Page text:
Colorado’s selfie-taking astronaut Steve Swanson back on solid ground

Listen Now

(Photo: Steve Swanson 1)Last March, a rocket ship carrying Colorado astronaut Steve Swanson and two Russian cosmonauts arced into space from a launch pad in Kazakhstan. The journey to the International Space Station was expected to take six hours. But as the capsule approached the station, a thruster failed to fire.

After a few tense moments, the team went with Plan B.

“We had to fall back to the other scenario that lasts for two days,” Swanson, who lives in Steamboat Springs, told CPR News in his first interview since arriving home after nearly a half year -- 169 days -- in space.

Swanson talked about some of his more bizarre moments in space. For example, at times all the equipment in the capsule had to be turned off to conserve fuel and electricity, he said. The capsule and the astronauts inside would “spin there for just hours” until the next window to zoom towards the International Space Station opened.

“So it ends up being just a long time just doing that and that’s not too much fun,” Swanson said.

Swanson’s mission was to assist, and then relieve, the space station’s 39th Expedition. When that expedition officially ended in May, the 53-year-old Swanson took command of the station's 40th Expedition.

It was Swanson's third time in space, a trip that had many demands.

(Photo: Steve Swanson 2)In April, he was asked to walk in space for the fifth time in his career. He and fellow astronaut Rick Mastracchio donned spacesuits and emerged from the station's interior to repair a problematic computer, and do “a couple of other things while we were out there,” Swanson said.

Spacewalks provide breathtaking views of Earth, but are also a test of the nerves, he said, because of the intense focus needed to complete the job at hand. Also, there's an ongoing concern about space debris.

“We have micro-meteorites out there, and if you get hit by one of those, it’s probably not going to be a good day," Swanson said.

The spacewalk was completed safely.

The expedition also had some lighter moments, which played out in the vastness of another frontier -- cyberspace. In August, actor William Shatner, known for his role as the original Capt. Kirk on “Star Trek,” simply tweeted: “How is @NASA doing today?”

(Photo: Steve Swanson 3)“Star Trek” fans geeked when NASA responded: “@WilliamShatner Good day, Captain. #ISS is in standard orbit and Commander Swanson has the conn. Hope you’re having a great weekend!”

Swanson himself nabbed a small piece of social-media history -- the first Instagram picture taken in space. It was a smiling “selfie,” taken in front of a space station window with a view of Earth’s blue waters and wispy white clouds.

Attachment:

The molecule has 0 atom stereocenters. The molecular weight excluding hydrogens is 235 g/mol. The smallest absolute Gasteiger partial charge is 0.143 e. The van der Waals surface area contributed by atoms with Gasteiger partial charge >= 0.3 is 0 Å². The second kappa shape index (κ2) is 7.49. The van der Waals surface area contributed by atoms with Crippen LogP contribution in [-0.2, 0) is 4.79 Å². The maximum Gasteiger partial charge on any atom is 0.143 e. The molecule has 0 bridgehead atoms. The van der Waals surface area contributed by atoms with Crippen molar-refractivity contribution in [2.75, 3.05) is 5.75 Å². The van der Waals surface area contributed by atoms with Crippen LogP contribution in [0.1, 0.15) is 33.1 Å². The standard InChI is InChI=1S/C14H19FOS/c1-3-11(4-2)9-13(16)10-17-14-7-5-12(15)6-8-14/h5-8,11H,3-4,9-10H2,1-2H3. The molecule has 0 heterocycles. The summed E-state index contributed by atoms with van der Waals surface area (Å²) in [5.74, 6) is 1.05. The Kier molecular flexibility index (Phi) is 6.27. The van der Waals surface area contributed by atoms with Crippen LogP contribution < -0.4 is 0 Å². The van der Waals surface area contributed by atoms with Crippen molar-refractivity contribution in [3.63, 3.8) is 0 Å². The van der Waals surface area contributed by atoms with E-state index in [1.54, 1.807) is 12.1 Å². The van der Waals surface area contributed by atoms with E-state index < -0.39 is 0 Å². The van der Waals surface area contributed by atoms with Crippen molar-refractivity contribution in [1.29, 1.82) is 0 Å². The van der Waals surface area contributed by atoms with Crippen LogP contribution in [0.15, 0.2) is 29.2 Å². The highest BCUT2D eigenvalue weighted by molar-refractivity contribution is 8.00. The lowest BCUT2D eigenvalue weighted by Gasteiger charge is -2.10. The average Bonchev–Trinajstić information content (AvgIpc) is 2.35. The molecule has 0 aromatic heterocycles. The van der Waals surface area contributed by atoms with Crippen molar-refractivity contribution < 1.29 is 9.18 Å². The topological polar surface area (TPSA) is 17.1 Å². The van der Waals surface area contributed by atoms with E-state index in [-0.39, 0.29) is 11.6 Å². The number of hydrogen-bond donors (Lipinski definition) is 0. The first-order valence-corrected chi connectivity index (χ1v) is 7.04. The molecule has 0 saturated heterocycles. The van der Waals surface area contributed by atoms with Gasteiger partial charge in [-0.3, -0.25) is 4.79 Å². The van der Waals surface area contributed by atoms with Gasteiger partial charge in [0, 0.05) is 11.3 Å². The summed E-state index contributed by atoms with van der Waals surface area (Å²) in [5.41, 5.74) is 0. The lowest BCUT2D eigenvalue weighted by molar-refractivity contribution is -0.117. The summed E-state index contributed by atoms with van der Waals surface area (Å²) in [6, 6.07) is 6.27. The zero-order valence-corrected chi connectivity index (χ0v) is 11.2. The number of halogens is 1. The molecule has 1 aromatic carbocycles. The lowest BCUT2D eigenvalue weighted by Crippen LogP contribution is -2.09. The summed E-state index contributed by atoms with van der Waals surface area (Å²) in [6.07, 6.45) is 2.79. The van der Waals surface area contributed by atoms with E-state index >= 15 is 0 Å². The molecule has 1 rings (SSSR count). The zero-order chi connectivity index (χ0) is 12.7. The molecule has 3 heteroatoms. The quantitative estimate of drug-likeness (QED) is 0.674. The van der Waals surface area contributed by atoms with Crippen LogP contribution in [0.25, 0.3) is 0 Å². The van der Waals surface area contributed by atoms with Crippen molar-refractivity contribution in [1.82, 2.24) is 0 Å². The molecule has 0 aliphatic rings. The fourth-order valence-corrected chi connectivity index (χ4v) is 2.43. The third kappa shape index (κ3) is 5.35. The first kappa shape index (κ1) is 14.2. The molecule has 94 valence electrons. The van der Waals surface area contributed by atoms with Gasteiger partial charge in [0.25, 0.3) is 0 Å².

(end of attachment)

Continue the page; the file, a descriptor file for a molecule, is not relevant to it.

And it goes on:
“Back on ISS, life is good,” Swanson wrote.

(Photo: Steve Swanson 4)In the summer, World Cup fever was as strong in space as it was on Earth, Swanson said. When the U.S. national team faced Germany, Swanson and another American astronaut made a bet with German astronaut Alexander Gerst. If the Americans lost the match, the U.S. astronauts would shave their heads like Gerst’s, Swanson said. And if the Germans lost? Gerst agreed to attach an American flag to his bald head.

Swanson said his hair has grown back nicely since the Americans' 0-1 loss to Germany in late June.

The U.S. astronauts didn't place bets with their Russian colleagues, since the two countries didn't play each other in the World Cup, but the U.S. and Russia have faced off in the political space. Still, Swanson said aboard the space station, their relationship remained friendly.

“You don’t let issues like that between the governments that we have dictate what happens between us,” Swanson said. “We’re all above that. And so we didn’t have any conflicts between us and we would have discussions about it and, you know, there’s pros and cons to everything out there in the world.”

On Sept. 11, Swanson and two cosmonauts left the space station in a Russian Soyuz capsule. Slowed by a parachute, the Soyuz appeared in the sky over Kazakhstan and settled softly on a grassy field. Rescue workers rushed to the capsule and carried the spacemen to rocking chairs, bundling them in blankets before whisking them off to an inflatable medical tent for evaluation. Swanson said he was unsure why he and the other spacemen were placed in the chairs.

“My guess would be that’s what they did early on in the program and once Russians have a tradition, they do not change,” Swanson said.

Though nearly a week has passed since his return, Swanson said recovering after the lengthy space voyage can be slow and arduous, and he feels that he has become the “lab rat/Guinea pig.”

“I have muscle biopsies, I’ve had many MRIs, ultrasounds -- all sorts of things done to me at this point and I have many more to go,” he said.

He said he is in a rehabilitative process and working to get his normal functioning back, such as simply dribbling a ball or running.

Swanson kept fit on the space station by exercising two hours a day, including running on a treadmill, attaching himself to it with a harness.

He said he would return to space “if they’ll let me.”